What a difference a year makes!  In 2007 the US market had a 2% insolvency rate.  That meant that only 2% of your customer portfolio was at risk, but by 2008, the risk percentage grew by 52%!!

In just one year everything changed, causing forecasters to take a deep breath and reassess their models.  Fast forward to today and the domestic outlook appears to be on solid footing.  The insolvency rate is negative 10% (nice improvement from 2008, but far from the 19% of last year) and forecasted to go to minus 4% in 2016.

Soooo, what does that all tell us?  Nothing really because each business has its own set of unique customers and simply cannot apply generalized numbers to their portfolio to draw much of a conclusion.  What it can do, however, is give us all a sense of things to come and to prepare for the worst.

Speaking of preparing for the worst, I’d like to mention that we are all duped, from time to time, into a sense of complacency when things are trucking along nicely.  While 2008 made us all more diligent in our approach to business it did remind us all that things can take a turn for the worse rather quickly.  But while we sit here in Mid-August of 2015, I get the sense from businesses we deal with on a day to day basis that no one is really that concerned with a rapid deterioration and maybe they should be. 

There are steps to take to mitigate risk and not all of them have been considered.  For instance, in 2008 everyone rushed to insurance carriers to insure their credit portfolio only to find that carriers had tightened the reins so much that getting a policy was an all or nothing proposition.  By 2010 that had changed and carriers were willing to offer policies on certain segments of the portfolio, like a region or country or even the top 10%.  I would urge you to consider getting one in place prior to a catastrophe rather than after one.

Here are two graphs you might want to see….


Q & A with Jason Severson, President of Primary Funding Corp. 

We asked Jason to help our clients understand what value his factoring solutions can bring to organizational growth and here is what he had to say...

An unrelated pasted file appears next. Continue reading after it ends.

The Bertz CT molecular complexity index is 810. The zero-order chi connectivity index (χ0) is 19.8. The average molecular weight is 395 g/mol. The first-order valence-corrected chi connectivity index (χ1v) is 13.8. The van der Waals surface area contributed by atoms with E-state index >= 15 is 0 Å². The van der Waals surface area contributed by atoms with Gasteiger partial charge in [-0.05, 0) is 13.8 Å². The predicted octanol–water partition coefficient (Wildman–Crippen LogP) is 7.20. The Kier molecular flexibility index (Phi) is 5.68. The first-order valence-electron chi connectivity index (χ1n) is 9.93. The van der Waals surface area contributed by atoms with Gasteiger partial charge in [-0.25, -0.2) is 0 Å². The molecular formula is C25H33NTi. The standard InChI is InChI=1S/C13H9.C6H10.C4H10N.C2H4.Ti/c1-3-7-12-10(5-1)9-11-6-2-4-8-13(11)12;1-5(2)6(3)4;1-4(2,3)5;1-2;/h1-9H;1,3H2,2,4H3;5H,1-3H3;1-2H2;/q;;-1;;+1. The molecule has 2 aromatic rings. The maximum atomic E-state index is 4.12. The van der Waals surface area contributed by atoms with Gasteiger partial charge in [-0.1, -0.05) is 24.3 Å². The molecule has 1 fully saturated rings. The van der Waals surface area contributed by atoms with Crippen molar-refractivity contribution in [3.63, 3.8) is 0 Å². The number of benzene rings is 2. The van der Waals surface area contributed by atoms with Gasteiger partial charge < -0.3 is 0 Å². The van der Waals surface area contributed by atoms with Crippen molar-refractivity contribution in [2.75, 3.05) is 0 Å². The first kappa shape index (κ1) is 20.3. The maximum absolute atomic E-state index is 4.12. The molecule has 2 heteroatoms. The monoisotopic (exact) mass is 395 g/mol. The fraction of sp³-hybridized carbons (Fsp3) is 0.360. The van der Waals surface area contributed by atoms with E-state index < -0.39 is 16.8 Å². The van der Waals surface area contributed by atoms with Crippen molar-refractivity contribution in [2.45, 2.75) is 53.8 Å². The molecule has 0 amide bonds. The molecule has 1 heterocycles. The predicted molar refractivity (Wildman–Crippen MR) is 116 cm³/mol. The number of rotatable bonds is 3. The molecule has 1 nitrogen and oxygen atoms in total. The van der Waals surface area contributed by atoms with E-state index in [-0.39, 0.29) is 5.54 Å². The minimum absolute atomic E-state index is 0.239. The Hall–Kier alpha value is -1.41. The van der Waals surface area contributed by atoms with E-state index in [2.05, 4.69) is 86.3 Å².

Q: Can a company factor just one invoice one time or does there need to be more on the table? 

A: Doing one invoice is called spot factoring. Companies can do that, but it is not preferable and it can be more costly. We would consider it depending on the situation. 

Q: How long does it take to approve or deny an invoice?  

A: We get invoices and backup first thing in the morning and fund same day. That is typical, however, there can be instances that take a little more time depending on what is being delivered and if some kind of additional verification is needed. That doesn’t happen very often though. 

Q: Can a company get factoring approval prior to engaging with a customer?  

A: Yes, we can have a factoring agreement in place ahead of time. Also, we can pre-approve our client’s customer ahead of time so they know what the credit limit will be. 

Q: Typically, would you say that most companies are all in or nothing? 

A: In other words, do they typically factor their entire portfolio or not at all? It is really split. We have many clients in both categories. We have clients that choose just a couple of their customers to factor. Sometimes they have customers that they don’t want to know they are factoring so they leave them out. There is a lot of flexibility with our company.  


    David Gross

    After working for J&J, Abbott Labs and Eastman Kodak, David started Solberg & Kennedy, a commercial collection agency. It was there that David became an expert in the credit industry.

    After 12 years, David left Solberg & Kennedy to start Solken and Solken Insurance to address the many needs of a stressed credit department. 

    Solken provides Custom Software, Credit Reports, International Reports, Trade Credit Insurance Coverage, Credit Investigations & more. 

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    August 2015


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